The development and implementation of disease mapping and monitoring programs can be useful tools for rapid communication and control of endemic and epidemic infectious diseases affecting the food animal industry. Commercial livestock producers have traditionally been reluctant to share information related to animal health, challenging the large-scale implementation of such monitoring and mapping programs. The main objective of this study was to assess the perception of poultry professionals toward disease mapping and monitoring programs and to identify groups of poultry professionals with similar perceptions and attitudes toward these projects. We conducted a survey to identify the perceived risks and benefits to be able to properly address them and encourage industry participation in the future. An anonymous online survey was developed and distributed to poultry professionals through industry and professional associations. The participant's demographic information and perceptions of risk and benefits from participation on voluntary poultry disease mapping and monitoring programs were collected. Multiple correspondence analysis and hierarchical clustering on principal components were performed to identify groups of professionals with similar characteristics. A total of 63 participants from 21 states filled out the survey. The cluster analysis yielded two distinct groups of respondents, each including approximately 50% of respondents. Cluster 1 subjects could be characterized as optimistic, perceiving major benefits of sharing farm-level poultry disease information. However, they also had major concerns, mostly related to potential accidental data release and providing competitive advantages to rival companies. Cluster 2 subjects were characterized as perceiving a lesser degree of benefits from sharing farm-level poultry disease information. This second cluster mostly included production and service technicians. The roles and perceptions of risk and benefits of the participants contributed significantly to cluster assignment, while the represented commodity and geographic location in the United States did not. Successful development of voluntary poultry disease mapping and monitoring programs in the future will require that different sectors of poultry professionals be approached in different manners in order to highlight the benefits of the programs and to achieve maximum participation.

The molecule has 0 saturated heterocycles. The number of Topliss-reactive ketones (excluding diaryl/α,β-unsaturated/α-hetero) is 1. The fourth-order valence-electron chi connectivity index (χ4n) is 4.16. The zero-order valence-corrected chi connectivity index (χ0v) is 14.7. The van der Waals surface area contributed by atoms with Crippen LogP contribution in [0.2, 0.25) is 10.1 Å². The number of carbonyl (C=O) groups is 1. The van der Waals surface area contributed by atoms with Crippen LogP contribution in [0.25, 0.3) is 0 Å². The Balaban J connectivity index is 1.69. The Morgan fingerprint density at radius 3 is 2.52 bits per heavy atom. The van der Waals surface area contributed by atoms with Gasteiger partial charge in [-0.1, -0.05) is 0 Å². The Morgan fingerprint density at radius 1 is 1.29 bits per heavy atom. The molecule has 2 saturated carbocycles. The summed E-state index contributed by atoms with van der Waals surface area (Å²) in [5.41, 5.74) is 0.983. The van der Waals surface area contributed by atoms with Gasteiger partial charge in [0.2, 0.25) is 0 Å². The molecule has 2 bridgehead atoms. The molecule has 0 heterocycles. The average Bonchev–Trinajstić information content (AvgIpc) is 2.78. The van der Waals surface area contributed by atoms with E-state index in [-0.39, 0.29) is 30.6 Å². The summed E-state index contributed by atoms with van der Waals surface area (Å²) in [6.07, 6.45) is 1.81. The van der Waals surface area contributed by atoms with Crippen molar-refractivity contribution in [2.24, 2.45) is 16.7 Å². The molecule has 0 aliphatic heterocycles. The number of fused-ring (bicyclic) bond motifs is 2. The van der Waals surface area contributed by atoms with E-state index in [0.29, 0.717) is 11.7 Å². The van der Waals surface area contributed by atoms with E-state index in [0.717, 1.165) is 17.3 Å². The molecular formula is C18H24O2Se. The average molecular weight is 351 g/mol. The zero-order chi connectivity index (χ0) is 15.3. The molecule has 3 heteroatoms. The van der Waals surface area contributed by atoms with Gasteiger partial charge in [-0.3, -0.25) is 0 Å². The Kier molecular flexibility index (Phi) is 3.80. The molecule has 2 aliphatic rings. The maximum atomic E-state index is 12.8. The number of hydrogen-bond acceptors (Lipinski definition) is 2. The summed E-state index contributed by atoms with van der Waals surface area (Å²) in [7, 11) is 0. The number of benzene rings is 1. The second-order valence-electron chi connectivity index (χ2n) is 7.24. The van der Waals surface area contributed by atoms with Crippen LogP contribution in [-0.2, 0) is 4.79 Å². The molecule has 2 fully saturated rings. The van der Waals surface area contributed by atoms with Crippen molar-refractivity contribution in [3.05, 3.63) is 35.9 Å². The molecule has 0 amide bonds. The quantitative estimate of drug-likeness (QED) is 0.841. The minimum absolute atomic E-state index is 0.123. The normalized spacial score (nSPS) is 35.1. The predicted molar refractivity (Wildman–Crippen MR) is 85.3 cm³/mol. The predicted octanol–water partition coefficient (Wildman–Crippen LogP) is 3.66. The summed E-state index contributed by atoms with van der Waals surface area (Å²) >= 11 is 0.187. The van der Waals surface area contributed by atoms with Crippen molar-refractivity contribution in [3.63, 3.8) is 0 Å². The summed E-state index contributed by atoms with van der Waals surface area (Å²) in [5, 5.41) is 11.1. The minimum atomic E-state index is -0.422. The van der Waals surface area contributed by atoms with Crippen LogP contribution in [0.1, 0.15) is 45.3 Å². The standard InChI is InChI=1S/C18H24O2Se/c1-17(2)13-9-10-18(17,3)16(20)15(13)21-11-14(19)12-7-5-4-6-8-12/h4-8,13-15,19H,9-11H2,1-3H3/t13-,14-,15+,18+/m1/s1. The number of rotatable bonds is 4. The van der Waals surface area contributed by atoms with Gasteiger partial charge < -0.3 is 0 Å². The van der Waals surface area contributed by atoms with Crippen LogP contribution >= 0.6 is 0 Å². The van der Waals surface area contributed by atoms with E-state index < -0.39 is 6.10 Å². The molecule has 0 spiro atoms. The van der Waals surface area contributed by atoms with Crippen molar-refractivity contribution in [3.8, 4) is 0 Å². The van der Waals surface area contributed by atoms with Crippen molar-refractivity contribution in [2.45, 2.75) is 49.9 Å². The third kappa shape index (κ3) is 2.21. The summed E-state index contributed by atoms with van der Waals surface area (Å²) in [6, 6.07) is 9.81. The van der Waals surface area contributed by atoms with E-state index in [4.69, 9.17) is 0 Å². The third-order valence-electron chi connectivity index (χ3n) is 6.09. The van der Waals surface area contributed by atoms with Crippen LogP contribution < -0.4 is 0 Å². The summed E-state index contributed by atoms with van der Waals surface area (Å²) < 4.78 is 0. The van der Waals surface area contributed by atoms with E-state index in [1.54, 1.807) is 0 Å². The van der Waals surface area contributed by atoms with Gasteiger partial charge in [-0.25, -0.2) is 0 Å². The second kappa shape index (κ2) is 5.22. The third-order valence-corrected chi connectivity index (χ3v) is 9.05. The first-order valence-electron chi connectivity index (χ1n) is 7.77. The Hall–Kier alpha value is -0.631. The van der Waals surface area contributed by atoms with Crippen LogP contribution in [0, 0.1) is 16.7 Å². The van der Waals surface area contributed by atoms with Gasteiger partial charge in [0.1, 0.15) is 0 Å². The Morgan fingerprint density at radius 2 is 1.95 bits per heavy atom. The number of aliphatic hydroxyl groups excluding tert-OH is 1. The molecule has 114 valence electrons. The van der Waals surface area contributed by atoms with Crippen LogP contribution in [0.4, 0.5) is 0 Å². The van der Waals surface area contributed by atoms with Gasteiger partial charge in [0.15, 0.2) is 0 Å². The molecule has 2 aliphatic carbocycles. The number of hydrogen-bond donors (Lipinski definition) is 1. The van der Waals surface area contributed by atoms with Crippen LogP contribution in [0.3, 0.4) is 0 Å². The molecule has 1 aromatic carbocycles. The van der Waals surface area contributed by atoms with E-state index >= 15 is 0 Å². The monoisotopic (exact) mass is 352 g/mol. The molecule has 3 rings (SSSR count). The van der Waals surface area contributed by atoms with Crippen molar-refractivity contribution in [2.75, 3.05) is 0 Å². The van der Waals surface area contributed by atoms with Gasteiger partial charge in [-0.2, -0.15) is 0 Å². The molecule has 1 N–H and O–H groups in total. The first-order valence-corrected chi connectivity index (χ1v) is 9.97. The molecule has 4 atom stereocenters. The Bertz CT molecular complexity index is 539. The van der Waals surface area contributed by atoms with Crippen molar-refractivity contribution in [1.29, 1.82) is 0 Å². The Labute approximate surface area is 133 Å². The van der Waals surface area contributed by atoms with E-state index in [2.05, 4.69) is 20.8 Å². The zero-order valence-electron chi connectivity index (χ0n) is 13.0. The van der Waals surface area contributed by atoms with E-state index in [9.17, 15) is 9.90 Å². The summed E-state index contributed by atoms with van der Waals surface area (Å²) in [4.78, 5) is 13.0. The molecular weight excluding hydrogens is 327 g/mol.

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Vol. 65 • No. 1